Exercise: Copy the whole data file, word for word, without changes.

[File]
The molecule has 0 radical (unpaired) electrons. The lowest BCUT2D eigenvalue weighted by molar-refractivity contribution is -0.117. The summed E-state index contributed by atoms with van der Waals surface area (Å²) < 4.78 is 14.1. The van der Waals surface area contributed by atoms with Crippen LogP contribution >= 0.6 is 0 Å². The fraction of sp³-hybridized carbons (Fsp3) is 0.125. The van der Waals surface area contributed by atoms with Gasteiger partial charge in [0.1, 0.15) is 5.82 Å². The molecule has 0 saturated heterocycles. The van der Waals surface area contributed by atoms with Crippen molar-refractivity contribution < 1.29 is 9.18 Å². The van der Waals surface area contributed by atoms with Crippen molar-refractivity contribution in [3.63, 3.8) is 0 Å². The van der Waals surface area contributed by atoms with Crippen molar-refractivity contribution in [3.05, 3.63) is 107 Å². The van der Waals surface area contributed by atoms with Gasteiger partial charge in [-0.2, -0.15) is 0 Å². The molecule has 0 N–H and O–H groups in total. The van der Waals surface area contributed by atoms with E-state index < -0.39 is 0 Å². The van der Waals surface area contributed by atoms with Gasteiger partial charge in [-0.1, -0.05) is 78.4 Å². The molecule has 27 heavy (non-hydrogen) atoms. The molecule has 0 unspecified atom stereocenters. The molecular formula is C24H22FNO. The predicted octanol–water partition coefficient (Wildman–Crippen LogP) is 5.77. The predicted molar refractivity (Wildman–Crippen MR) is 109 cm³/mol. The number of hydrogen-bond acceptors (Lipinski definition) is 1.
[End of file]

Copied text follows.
The molecule has 0 radical (unpaired) electrons. The lowest BCUT2D eigenvalue weighted by molar-refractivity contribution is -0.117. The summed E-state index contributed by atoms with van der Waals surface area (Å²) < 4.78 is 14.1. The van der Waals surface area contributed by atoms with Crippen LogP contribution >= 0.6 is 0 Å². The fraction of sp³-hybridized carbons (Fsp3) is 0.125. The van der Waals surface area contributed by atoms with Gasteiger partial charge in [0.1, 0.15) is 5.82 Å². The molecule has 0 saturated heterocycles. The van der Waals surface area contributed by atoms with Crippen molar-refractivity contribution < 1.29 is 9.18 Å². The van der Waals surface area contributed by atoms with Crippen molar-refractivity contribution in [3.63, 3.8) is 0 Å². The van der Waals surface area contributed by atoms with Crippen molar-refractivity contribution in [3.05, 3.63) is 107 Å². The van der Waals surface area contributed by atoms with Gasteiger partial charge in [-0.2, -0.15) is 0 Å². The molecule has 0 N–H and O–H groups in total. The van der Waals surface area contributed by atoms with E-state index < -0.39 is 0 Å². The van der Waals surface area contributed by atoms with Gasteiger partial charge in [-0.1, -0.05) is 78.4 Å². The molecule has 27 heavy (non-hydrogen) atoms. The molecule has 0 unspecified atom stereocenters. The molecular formula is C24H22FNO. The predicted octanol–water partition coefficient (Wildman–Crippen LogP) is 5.77. The predicted molar refractivity (Wildman–Crippen MR) is 109 cm³/mol. The number of hydrogen-bond acceptors (Lipinski definition) is 1.